312 F.3d 1148 (9th Cir. 2002), 01-56339, Cunningham v. Gates
|Citation:||312 F.3d 1148|
|Party Name:||Robert CUNNINGHAM; Armand Soly, Betty Soly, in their individual capacities and as successors in interest to their deceased son, Daniel Soly, and in their capacities as representatives of the classes described fully hereinbelow; Alpha Doe, Beta Doe, in their capacity as a representative of the class described fully hereinbelow; Alfredo Olivas, Harol|
|Case Date:||December 13, 2002|
|Court:||United States Courts of Appeals, Court of Appeals for the Ninth Circuit|
Argued and Submitted Oct. 10, 2002.
[Copyrighted Material Omitted]
Stephen Yagman, Kathryn Bloomfield, Marion R. Yagman, and Joseph Reichmann, Yagman & Yagman & Reichman, Venice Beach, California, for the appellants.
Rockard J. Delgadillo, Daniel Woodard, and Amy Jo Field, Office of the City Attorney, Los Angeles, California, for the appellees.
Appeal from the United States District Court for the Central District of California; Consuelo B. Marshall, Chief Judge, Presiding. D.C. No. CV-96-02666-CBM.
Before: GOODWIN, RYMER, and McKEOWN, Circuit Judges.
McKEOWN, Circuit Judge.
This case arose from the bloody aftermath of a robbery in the Newbury Park neighborhood of Los Angeles. After police surrounded the getaway car, the two robbers, Robert Cunningham and Daniel Soly, exchanged gunfire with the police. Soly died and Cunningham was seriously injured. Cunningham was later tried and convicted of, among other things, murdering Soly by provoking the police to shoot. Soly's parents and Cunningham filed civil rights claims against the police and other defendants associated with the City of Los Angeles, alleging that police used excessive force in violation of the Fourth and Fourteenth Amendments.
We must decide whether Cunningham's claims are barred under Heck v. Humphrey, 512 U.S. 477, 487, 114 S.Ct. 2364, 129 L.Ed.2d 383 (1994), because the theories he now asserts would call into question the validity of his state convictions. We must also decide whether the claims of Soly's parents are similarly barred by Cunningham's convictions.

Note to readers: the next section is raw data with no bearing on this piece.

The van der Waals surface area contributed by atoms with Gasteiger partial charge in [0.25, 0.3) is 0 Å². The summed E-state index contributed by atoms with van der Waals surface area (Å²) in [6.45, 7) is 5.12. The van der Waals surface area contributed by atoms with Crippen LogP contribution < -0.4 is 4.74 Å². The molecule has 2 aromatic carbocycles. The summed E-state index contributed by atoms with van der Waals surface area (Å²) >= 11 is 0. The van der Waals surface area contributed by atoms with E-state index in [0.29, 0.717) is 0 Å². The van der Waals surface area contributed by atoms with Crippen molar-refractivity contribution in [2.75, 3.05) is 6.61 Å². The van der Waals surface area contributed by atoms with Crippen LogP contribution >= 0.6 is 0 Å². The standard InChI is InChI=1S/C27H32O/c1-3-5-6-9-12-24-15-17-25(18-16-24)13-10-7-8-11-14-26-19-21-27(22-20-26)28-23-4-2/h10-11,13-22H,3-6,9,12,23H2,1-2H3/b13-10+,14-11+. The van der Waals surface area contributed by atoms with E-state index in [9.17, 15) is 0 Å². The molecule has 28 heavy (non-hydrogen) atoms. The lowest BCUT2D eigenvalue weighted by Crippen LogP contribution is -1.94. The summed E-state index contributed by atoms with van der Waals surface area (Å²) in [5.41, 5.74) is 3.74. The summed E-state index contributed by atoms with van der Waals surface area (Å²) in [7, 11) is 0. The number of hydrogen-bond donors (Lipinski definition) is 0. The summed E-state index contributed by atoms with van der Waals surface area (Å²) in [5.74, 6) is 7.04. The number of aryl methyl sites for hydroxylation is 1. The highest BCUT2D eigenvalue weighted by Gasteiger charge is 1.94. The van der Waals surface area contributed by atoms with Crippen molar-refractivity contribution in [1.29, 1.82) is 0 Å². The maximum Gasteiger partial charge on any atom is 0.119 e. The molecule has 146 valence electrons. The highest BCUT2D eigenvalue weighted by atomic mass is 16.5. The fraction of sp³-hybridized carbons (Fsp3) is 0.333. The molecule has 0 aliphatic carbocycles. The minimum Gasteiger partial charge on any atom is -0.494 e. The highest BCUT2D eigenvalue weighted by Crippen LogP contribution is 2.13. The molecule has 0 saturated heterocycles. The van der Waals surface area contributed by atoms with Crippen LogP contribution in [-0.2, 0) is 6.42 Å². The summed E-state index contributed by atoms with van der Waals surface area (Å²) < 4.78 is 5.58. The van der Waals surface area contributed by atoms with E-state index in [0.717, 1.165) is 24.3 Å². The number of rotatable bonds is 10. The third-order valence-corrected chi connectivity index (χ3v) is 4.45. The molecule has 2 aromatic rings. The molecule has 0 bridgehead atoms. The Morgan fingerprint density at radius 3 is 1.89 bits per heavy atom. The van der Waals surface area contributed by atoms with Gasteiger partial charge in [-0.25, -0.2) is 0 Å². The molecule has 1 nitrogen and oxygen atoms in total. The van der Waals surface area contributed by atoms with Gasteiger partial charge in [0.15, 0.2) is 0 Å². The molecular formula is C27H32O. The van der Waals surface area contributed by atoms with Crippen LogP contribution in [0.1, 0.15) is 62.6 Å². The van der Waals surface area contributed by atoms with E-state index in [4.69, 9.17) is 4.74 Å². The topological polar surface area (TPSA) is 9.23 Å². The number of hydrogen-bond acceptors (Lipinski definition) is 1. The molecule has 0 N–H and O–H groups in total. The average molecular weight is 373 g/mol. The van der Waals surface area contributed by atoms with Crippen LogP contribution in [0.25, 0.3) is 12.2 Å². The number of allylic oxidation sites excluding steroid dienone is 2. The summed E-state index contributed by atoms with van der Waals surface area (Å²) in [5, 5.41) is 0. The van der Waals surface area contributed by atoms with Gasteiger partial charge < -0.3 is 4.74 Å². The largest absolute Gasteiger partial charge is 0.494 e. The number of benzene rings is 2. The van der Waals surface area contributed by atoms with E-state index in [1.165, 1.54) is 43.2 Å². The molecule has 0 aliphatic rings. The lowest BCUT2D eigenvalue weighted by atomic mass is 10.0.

The facts and procedural history of this complex case are described more fully in our earlier opinion, Cunningham v. Gates, 229 F.3d 1271 (9th Cir. 2000), so our discussion here is limited to the background relevant to the issues before us.
I. The Robbery
The Los Angeles Police Department's ("LAPD") Special Investigation Section ("SIS") learned in May of 1995 that Daniel Soly and Robert Cunningham had been involved in an armed robbery in Simi Valley. On June 26,1995, SIS officers started surveillance of the two men after receiving tips that more criminal activity was afoot. That evening, SIS officers followed Cunningham and Soly to Newbury Park, California, and watched as they robbed the Southwest Liquor and Deli.
Cunningham and Soly left the store and ran to their getaway car. Plainclothes SIS officers in unmarked cars surrounded the car, boxing it in. This tactic, known as "jamming," is often used by special units to gain surprise over armed suspects and to prevent escape and dangerous high-speed chases. See Cunningham, 229 F.3d at 1278 n. 7.
What happened next is hotly debated. Cunningham and Soly allege in their complaint that SIS officers simply began to shoot, firing eighteen shotgun blasts and handgun shots into the getaway car, killing Soly, leaving Cunningham paralyzed, and wounding two fellow SIS officers. The SIS officers insist that Cunningham and Soly fired first. Whatever happened, the scene was chaos; the Ventura County Sheriff deputies called to the scene had difficulty distinguishing between the plainclothes police and the suspects and ended up arresting everyone.
II. Cunningham's State Convictions
Cunningham was charged with several crimes related to the robbery and gun-fight. A California jury convicted Cunningham of three counts of...
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